So that’s the good part of I. O. U. S. A.  What’s the bad part?  The bad part is that the authors never escape the boredom trap.  They offer thunderous declarations about how important the topic is and how we can’t afford to ignore it, yet their respondes smack very much of politics-as-usual.  For example, in the opening chapter we get this: the Comptroller General “has totaled up the government’s income liabilities and future obligations and concluded that our current standard of living is unsustainable unless some drastic action is taken”.  Yet two pages later we learn of the same individual’s response: “he hosts a series of luncheons and civic meetings around the country, which he’s dubbed the Fiscal Wake-Up Tour.”

So we’ve got luncheons.  We’ve got civic meetings.  And we’re calling it by the hair-raising, pulse-pounding name of “the Fiscal Wake-Up Tour”.  What’s next?  Founding a committeee?  Perhaps even creating a task force?  The national debt certainly is a huge problem.  It’s too big to be solved by the current political system.  If the problem is to be solved, we need some innovative approach to bringing it to public attention.  This book does not offer that.

Monkeys and Typewriters

for some reason there’s a lot of confusion about the topic of monkeys and typewriters.  I’m not sure how it originated.  Sometimes in the late 19th or early 20th century, people started believing that if you put some number of monkeys at typewriters, they’d eventually produce something.

A monkey



I’ve heard variation in both the numbers and the text to be produced.  Some versions say 13 monkeys, others say 700 or 5,000.  Some say they’ll produce the complete works of Shakespeare, while others say it’s the U. S. Constitution or Moby Dick.  None of them are very precise on the details.

A typewriter

In fact, there are many problems with this statement.  First of all, a monkey at a typewriter would not be guaranteed to type anything.  It wouldn’t even be guaranteed to stay at the typewriter.  If it was guaranteed to type, it still might not type all of the keys, but might instead limit itself to a small subset of them.  And worst of all, it would eventually die.  Monkeys tend to do that.

A chimpanzee (which is not a monkey) at a typewriter

Suppose we lay aside those difficulties for a moment.  Imagine we had a monkey that would type diligently at sixty keystrokes per second, every second.  Since there are 26 letters in the alphabet–we ignore punctuation and capitalization–this means that there’s a 1in-26 chance that the first letter would be ‘c’.  Likewise there’s a 1-in-26 chance that the second letter would be ‘a’.  Since 26 multiplied by 26 is 676, there’s a 1-in-676 chance of the monkey producing ‘ca’ together.  Extending the process a little bit, we find a 1-in-456,976 chance of it typing the word “call”.  And there’s a 1-in-64,509,974,703,297,150,976 chance of it writing the sentence “Call me Ishmael.”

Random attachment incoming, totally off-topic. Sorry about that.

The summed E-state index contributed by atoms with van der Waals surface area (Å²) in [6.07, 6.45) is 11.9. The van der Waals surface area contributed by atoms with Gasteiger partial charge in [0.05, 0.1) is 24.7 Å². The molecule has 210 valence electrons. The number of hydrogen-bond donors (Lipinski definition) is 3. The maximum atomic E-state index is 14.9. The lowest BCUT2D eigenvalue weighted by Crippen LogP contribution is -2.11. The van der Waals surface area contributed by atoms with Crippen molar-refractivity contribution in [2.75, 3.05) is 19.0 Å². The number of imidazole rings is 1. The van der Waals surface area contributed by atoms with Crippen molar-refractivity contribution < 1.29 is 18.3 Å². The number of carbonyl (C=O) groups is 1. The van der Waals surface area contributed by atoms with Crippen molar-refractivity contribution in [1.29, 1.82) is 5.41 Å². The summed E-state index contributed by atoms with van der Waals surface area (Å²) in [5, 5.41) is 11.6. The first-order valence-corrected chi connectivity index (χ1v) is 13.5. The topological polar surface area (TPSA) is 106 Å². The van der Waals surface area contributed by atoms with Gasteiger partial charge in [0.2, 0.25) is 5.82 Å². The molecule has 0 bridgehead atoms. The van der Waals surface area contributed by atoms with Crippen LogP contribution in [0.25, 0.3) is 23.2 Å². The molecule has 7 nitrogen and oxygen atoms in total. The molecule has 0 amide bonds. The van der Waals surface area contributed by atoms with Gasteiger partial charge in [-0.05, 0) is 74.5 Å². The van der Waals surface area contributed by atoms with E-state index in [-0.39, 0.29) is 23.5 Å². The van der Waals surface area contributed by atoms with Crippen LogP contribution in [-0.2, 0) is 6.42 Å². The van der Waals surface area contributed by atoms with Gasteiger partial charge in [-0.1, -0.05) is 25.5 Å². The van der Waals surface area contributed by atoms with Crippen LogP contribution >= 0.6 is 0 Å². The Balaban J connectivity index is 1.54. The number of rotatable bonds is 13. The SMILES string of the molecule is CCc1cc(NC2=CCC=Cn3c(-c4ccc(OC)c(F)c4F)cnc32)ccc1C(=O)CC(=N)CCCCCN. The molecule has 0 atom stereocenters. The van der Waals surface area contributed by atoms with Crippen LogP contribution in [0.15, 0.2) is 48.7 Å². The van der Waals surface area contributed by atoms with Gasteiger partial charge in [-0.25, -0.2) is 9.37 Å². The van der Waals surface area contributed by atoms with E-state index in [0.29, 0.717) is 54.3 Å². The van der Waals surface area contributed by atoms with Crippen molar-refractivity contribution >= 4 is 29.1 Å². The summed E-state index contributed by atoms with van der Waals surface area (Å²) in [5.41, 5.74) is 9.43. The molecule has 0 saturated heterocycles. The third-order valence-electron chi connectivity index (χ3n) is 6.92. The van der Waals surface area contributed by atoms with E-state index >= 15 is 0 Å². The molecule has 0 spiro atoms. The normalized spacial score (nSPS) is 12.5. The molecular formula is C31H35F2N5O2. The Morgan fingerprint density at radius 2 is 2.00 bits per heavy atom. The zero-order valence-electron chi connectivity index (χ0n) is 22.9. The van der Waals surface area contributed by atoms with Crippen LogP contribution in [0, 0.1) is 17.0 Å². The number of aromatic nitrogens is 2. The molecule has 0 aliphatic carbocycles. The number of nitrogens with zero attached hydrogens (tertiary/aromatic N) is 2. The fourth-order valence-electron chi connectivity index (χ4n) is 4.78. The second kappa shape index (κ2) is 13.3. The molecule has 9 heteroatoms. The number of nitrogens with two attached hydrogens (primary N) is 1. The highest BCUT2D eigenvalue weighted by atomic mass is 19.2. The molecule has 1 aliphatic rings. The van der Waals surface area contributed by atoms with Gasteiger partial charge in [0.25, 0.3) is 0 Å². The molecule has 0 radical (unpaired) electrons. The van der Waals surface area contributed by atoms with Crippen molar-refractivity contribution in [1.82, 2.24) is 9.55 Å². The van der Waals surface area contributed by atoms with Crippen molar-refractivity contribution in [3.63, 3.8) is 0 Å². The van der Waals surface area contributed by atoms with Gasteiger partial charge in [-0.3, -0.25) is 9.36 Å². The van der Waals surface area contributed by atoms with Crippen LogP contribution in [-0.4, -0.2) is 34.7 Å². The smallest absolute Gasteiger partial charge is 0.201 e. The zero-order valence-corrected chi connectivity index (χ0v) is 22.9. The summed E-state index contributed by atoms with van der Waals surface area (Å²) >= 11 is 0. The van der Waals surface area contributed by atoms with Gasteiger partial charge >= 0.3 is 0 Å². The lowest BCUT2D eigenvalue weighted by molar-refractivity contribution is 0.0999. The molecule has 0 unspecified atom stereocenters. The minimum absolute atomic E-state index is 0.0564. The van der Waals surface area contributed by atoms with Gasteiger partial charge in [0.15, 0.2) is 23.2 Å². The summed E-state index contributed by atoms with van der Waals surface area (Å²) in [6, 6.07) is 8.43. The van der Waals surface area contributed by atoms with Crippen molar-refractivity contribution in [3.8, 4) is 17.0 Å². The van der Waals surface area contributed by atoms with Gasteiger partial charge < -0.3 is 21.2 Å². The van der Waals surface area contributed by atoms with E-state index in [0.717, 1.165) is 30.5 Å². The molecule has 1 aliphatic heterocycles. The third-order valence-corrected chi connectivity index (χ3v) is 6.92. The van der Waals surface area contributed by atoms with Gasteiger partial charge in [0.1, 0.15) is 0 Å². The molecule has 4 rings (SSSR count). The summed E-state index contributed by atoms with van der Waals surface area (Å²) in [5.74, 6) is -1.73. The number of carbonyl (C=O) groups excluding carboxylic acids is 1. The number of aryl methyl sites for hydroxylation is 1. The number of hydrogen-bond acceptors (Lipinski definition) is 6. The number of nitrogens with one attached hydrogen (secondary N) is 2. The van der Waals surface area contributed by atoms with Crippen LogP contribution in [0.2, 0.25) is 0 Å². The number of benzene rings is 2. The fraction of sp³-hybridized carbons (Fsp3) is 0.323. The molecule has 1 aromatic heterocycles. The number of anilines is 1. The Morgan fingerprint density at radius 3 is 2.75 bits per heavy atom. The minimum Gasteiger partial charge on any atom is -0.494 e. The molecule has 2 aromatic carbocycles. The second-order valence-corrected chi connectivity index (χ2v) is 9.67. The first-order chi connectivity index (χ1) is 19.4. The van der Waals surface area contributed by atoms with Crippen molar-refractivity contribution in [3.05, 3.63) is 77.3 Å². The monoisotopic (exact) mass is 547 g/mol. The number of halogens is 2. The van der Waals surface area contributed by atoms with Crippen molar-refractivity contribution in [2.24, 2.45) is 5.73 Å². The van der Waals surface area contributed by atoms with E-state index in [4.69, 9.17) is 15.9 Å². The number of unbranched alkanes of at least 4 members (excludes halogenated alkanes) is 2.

The Complete Works of Shakespeare

Alternately we could think of it like this.  Even our very diligent hypothetical monkey would have to type for more than a trillion years before the odds of it typing “Call me Ishmael” were great than one half.  Given that time frame, I suggest we dump typewriter-equipped monkeys once and for all.


Do I Really Hate Economics

Last year I wrote a couple of posts on my hatred of economics.  I haven’t written much on the topic since then, as the presidential election has grabbed more of my attention.  Just a few days ago, a commenter challenged me to consider whether I truly hate economics, or just certain schools of thought within the field.  I’ve considered the question, but rest assured: I still hate economics.

Of course, at some times I’ve expressed some liking for certain types of economics.  My previous post is about Biblical economics.  I’ve had high praise for E. F. Schumacher’s book Small is Beautiful: Economics as if People Mattered.  But the things that I like are so far outside the mainstream that most people wouldn’t even identify them as economics.  The type of economic thinking that actually influences our nation and most others is entirely loathsome to me.

The major economic debate right now concerns government spending.  Broadly speaking, President Obama and the Democrats offer a federal budget that grows by several trillion dollars over the next decade or so.  The Republicans prefer a proposal from Congressman Paul Ryan that also adds trillions of dollars to the budget, but fewer trillions than the Democratic proposal.  There were already several major fights about the budget last year.  Several more are shaping up for this year and the years ahead.  The details vary but the centerpiece is the same.  The Democratic plans always involve higher taxes on the wealthy and slightly more spending on education and other Democratic priorities.  The Republican plans never involve tax hikes and always involve a bit more for the military and other Republican priorities.  But both parties agree on the majority of government spending for the near term.  Both agree that we’ll have an enormous military, nearly ten times larger than that of any other country.  Both agree on hundreds of billions of dollars for transportation, agriculture, and other departments, money that mostly ends up financing wealthy individuals and corporations.

The debate is not really about spending.  The debate is about “growth”.  You can pick up almost any newspaper and magazine or turn on any news channel and see the talking heads arguing about growth.  Each side insists that their policies will produce growth while the other side’s policies won’t.  Each side points to individual incidents that supposedly support them.  Greece imposed austerity measures and unemployment got worse.  California has high taxes and suffered an economic disaster.

Neither side ever asks the question of whether growth is always good, or what type of growth we should aim for.  There are many types of growth.  Growth is Gross Domestic Product (GDP) is the most commonly used one, but there’s also growth in jobs, manufacturing, home construction, and countless other things.  What both the Democratic and Republican talking heads agree on is that growth in any of these areas is always good.  If we manufacture more stuff this month than last month, that’s a “positive reading”.  If we build more houses this year than last year, it can only be good.